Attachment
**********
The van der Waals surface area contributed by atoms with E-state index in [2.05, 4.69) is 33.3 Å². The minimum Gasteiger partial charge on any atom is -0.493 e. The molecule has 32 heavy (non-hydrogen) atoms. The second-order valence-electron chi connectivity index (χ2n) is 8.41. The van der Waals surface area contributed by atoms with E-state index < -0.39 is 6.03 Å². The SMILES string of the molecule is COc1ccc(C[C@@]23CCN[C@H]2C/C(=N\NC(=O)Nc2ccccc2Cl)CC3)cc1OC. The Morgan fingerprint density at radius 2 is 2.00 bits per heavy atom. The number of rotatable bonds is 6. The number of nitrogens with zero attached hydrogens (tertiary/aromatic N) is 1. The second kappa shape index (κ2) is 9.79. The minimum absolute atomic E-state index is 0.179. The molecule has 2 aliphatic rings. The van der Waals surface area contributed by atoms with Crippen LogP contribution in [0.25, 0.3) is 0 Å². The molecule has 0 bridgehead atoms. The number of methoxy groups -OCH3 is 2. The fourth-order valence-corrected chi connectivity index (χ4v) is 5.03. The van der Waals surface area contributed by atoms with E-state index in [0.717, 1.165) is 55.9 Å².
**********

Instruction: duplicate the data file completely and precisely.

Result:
The van der Waals surface area contributed by atoms with E-state index in [2.05, 4.69) is 33.3 Å². The minimum Gasteiger partial charge on any atom is -0.493 e. The molecule has 32 heavy (non-hydrogen) atoms. The second-order valence-electron chi connectivity index (χ2n) is 8.41. The van der Waals surface area contributed by atoms with E-state index < -0.39 is 6.03 Å². The SMILES string of the molecule is COc1ccc(C[C@@]23CCN[C@H]2C/C(=N\NC(=O)Nc2ccccc2Cl)CC3)cc1OC. The Morgan fingerprint density at radius 2 is 2.00 bits per heavy atom. The number of rotatable bonds is 6. The number of nitrogens with zero attached hydrogens (tertiary/aromatic N) is 1. The second kappa shape index (κ2) is 9.79. The minimum absolute atomic E-state index is 0.179. The molecule has 2 aliphatic rings. The van der Waals surface area contributed by atoms with Crippen LogP contribution in [0.25, 0.3) is 0 Å². The molecule has 0 bridgehead atoms. The number of methoxy groups -OCH3 is 2. The fourth-order valence-corrected chi connectivity index (χ4v) is 5.03. The van der Waals surface area contributed by atoms with E-state index in [0.717, 1.165) is 55.9 Å².